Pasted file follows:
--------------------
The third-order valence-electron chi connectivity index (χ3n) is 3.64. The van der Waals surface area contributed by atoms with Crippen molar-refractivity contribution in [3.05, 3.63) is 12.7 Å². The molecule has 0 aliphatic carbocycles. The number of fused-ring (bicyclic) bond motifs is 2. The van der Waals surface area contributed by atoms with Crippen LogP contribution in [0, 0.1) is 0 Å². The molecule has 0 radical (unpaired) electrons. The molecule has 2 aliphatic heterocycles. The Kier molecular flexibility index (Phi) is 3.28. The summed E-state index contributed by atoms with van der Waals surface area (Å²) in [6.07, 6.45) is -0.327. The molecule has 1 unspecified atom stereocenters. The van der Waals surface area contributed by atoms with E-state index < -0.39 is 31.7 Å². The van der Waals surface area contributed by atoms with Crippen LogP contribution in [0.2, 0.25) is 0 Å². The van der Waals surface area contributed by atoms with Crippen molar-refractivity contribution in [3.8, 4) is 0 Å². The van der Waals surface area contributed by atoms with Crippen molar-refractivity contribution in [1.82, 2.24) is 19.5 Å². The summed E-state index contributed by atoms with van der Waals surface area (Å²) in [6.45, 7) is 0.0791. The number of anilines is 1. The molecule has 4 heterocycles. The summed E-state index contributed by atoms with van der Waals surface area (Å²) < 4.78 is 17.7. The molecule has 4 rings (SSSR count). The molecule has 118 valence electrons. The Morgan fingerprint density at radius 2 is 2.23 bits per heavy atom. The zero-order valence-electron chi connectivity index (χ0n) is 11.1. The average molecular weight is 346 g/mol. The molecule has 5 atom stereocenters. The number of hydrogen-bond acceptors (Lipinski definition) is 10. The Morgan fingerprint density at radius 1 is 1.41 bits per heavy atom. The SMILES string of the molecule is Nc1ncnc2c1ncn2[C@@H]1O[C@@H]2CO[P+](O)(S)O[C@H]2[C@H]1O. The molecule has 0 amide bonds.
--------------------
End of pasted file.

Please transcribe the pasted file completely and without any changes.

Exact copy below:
The third-order valence-electron chi connectivity index (χ3n) is 3.64. The van der Waals surface area contributed by atoms with Crippen molar-refractivity contribution in [3.05, 3.63) is 12.7 Å². The molecule has 0 aliphatic carbocycles. The number of fused-ring (bicyclic) bond motifs is 2. The van der Waals surface area contributed by atoms with Crippen LogP contribution in [0, 0.1) is 0 Å². The molecule has 0 radical (unpaired) electrons. The molecule has 2 aliphatic heterocycles. The Kier molecular flexibility index (Phi) is 3.28. The summed E-state index contributed by atoms with van der Waals surface area (Å²) in [6.07, 6.45) is -0.327. The molecule has 1 unspecified atom stereocenters. The van der Waals surface area contributed by atoms with E-state index < -0.39 is 31.7 Å². The van der Waals surface area contributed by atoms with Crippen LogP contribution in [0.2, 0.25) is 0 Å². The van der Waals surface area contributed by atoms with Crippen molar-refractivity contribution in [3.8, 4) is 0 Å². The van der Waals surface area contributed by atoms with Crippen molar-refractivity contribution in [1.82, 2.24) is 19.5 Å². The summed E-state index contributed by atoms with van der Waals surface area (Å²) in [6.45, 7) is 0.0791. The number of anilines is 1. The molecule has 4 heterocycles. The summed E-state index contributed by atoms with van der Waals surface area (Å²) < 4.78 is 17.7. The molecule has 4 rings (SSSR count). The molecule has 118 valence electrons. The Morgan fingerprint density at radius 2 is 2.23 bits per heavy atom. The zero-order valence-electron chi connectivity index (χ0n) is 11.1. The average molecular weight is 346 g/mol. The molecule has 5 atom stereocenters. The number of hydrogen-bond acceptors (Lipinski definition) is 10. The Morgan fingerprint density at radius 1 is 1.41 bits per heavy atom. The SMILES string of the molecule is Nc1ncnc2c1ncn2[C@@H]1O[C@@H]2CO[P+](O)(S)O[C@H]2[C@H]1O. The molecule has 0 amide bonds.